Vodafone takes a hit following its latest update

<p>Shares of Vodafone declined around 5.5% (at time of writing) following the release of its full-year results. For its full year ended 31st March, the […]</p>

Shares of Vodafone declined around 5.5% (at time of writing) following the release of its full-year results.

For its full year ended 31st March, the company reported group revenue of some £44bn, marking a 1.9% decline year-on-year; with EBITDA coming in at around £12.8bn, down from some £13.6bn in the prior year.

The company posted profit for the year, however, at some £59bn – thanks mainly to proceeds from the sale of its 45% stake in Verizon Wireless.

So what is it that’s not sitting well with investors?

While Vodafone’s operations in emerging markets are faring relatively well, Europe remains a challenge – forcing the company to take a notable £6.6bn impairment charge on its operations in Germany, Spain, Portugal, Czech Republic and Romania.

Meanwhile, partly as a result of adverse currency movement, Vodafone forecasts fiscal 2015 EBITDA to be in the range of £11.4bn and £11.9bn, which is a decline and lower than expected.

Additionally, the company’s free cash flow is set to feel the heat from a ramp up in investments, with capital expenditure (capex) expected to be around £19bn over the next two years.

Elsewhere, recent news flow has dampened hopes of the company being an acquisition target, given AT&T’s current distraction.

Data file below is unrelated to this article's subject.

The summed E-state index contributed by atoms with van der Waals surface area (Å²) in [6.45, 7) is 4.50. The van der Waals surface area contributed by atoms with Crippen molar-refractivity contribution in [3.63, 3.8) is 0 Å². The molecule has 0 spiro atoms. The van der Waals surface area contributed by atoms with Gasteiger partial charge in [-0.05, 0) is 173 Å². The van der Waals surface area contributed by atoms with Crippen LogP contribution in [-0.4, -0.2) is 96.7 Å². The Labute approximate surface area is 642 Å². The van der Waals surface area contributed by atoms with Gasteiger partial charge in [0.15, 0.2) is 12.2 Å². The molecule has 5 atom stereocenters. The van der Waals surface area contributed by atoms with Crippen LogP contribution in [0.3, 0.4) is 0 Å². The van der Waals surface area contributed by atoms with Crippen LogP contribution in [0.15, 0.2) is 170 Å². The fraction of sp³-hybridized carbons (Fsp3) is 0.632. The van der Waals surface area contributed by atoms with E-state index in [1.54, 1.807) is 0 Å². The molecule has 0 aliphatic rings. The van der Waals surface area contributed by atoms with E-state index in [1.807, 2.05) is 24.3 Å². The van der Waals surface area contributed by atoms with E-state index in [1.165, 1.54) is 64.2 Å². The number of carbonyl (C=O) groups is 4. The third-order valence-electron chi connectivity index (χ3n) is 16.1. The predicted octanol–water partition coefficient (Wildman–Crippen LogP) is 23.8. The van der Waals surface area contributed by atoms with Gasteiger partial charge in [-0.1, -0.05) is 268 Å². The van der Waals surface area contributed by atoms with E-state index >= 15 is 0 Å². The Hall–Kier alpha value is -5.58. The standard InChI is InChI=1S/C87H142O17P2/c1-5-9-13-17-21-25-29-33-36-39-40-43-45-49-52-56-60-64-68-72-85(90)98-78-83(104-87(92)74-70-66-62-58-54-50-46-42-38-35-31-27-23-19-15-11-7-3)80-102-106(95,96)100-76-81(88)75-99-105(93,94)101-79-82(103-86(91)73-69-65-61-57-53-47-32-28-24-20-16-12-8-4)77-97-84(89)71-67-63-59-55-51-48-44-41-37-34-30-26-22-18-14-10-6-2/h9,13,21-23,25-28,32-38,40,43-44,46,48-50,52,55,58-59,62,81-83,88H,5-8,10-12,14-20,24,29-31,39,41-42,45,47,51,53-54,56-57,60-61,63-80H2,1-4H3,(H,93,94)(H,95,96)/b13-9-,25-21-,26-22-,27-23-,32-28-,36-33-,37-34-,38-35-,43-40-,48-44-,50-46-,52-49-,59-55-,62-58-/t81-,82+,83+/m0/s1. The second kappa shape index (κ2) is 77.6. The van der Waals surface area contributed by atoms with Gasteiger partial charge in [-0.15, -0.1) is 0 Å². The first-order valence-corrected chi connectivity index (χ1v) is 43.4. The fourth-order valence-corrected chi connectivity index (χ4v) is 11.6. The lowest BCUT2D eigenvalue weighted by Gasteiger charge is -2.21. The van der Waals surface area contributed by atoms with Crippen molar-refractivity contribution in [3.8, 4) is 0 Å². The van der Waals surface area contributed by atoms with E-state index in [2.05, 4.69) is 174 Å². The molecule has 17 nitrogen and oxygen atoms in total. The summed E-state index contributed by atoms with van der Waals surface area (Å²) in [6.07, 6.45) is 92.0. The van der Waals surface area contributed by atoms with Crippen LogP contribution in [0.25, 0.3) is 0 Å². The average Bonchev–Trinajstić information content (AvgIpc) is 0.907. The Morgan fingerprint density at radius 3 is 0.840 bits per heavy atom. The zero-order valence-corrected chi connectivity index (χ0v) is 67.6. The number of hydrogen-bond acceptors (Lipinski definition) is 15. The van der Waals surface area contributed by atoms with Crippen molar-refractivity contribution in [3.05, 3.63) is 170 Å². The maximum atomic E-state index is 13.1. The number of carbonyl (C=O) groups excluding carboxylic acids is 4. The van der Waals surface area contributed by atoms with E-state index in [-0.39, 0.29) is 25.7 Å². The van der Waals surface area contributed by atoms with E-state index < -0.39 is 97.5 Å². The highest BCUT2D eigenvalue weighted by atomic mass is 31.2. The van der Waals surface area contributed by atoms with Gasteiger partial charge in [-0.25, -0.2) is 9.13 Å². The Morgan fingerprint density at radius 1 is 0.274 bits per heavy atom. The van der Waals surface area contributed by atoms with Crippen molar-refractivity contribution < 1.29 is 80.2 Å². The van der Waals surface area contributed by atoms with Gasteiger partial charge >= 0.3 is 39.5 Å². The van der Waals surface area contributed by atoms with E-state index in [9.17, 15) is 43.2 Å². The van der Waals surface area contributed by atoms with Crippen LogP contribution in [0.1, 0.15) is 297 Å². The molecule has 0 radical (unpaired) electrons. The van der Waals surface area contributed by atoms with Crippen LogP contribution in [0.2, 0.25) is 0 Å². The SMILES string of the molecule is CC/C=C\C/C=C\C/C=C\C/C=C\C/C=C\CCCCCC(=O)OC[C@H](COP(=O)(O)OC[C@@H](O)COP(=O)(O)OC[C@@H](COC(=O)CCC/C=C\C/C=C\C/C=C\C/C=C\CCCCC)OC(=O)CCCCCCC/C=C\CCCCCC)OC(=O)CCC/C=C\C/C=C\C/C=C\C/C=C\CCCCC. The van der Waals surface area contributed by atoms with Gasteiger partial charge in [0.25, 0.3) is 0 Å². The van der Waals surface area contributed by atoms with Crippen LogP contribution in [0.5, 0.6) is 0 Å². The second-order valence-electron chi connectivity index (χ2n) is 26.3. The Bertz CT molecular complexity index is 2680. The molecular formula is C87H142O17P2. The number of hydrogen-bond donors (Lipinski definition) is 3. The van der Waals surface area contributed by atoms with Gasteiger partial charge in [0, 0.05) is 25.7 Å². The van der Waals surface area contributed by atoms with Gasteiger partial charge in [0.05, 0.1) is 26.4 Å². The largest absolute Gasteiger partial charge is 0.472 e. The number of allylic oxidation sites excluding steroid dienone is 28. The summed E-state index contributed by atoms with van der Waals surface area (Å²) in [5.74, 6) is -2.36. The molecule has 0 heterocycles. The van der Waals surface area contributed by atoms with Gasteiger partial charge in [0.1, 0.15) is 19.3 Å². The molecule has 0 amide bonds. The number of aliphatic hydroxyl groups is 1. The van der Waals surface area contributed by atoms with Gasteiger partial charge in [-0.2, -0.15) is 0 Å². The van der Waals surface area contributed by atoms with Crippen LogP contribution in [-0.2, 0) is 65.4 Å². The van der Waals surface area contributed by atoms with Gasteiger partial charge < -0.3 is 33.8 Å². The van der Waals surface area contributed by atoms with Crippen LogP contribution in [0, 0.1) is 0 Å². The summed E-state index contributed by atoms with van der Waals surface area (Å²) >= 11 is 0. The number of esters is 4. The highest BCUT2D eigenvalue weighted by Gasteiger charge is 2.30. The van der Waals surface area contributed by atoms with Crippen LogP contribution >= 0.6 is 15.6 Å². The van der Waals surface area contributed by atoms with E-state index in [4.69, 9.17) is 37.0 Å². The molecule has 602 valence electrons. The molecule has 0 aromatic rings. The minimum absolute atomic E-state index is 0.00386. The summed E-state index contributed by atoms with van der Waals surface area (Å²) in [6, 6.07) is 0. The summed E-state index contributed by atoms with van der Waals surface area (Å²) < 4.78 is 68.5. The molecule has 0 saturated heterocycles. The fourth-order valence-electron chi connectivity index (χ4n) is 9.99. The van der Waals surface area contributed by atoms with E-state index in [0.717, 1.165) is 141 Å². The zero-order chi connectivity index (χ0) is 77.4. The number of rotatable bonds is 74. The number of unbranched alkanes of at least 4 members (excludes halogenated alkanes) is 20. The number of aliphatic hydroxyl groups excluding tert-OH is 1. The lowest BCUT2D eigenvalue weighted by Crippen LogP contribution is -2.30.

Is the current reaction a bit dramatic?

Well, not really. It’s true that growth in its core European markets has proved elusive for Vodafone, and the company has continued to mount up its write-downs (last year for instance, it took a £7.7bn impairment charge relating to its businesses in Italy and Spain).

Despite efforts by the company to control costs, Vodafone’s profit margins have been trending downwards.

Indeed, its recent performance, together with its outlook, is enough give investors pause for thought.

But the challenges faced by Vodafone in certain areas in Europe aren’t entirely unique

Other telecoms operators haven’t exactly been cracking open the bottles of champagne on account of great success in Europe over recent years.

Meanwhile, investing is a necessity in order to stay competitive, given the changes that have been occurring in the sector over the last few years.

That includes the need to improve network quality – given the inexorable rise in mobile data consumption – and the trend of offering bundled services in the hopes of luring in and/or retaining customers.

And Vodafone has been doing just that via acquiring cable assets to broaden its offering (think Cable & Wireless Worldwide (CWW), Kabel Deutschland and, more recently, ONO). That’s aside from forking out cash to improve its networks.

By the way, on the CWW front, Vodafone claims the “expertise and skills” gained by that acquisition helped it grow revenue in its Enterprise division by 2.1%: now accounting for some 27% of group service revenue. It has plans to push into the cloud and hosting space by leveraging expertise from CWW.

A notable turnaround in the near term can’t be expected.

Conditions remain challenging, competition is fierce and it’d be no surprise if things get worse before they get better. And that’ll pressure the company for now.

But the fact that Vodafone is (and has been) rightly laying down the necessary ground work in a bid to capture future growth, surely, is apparent.

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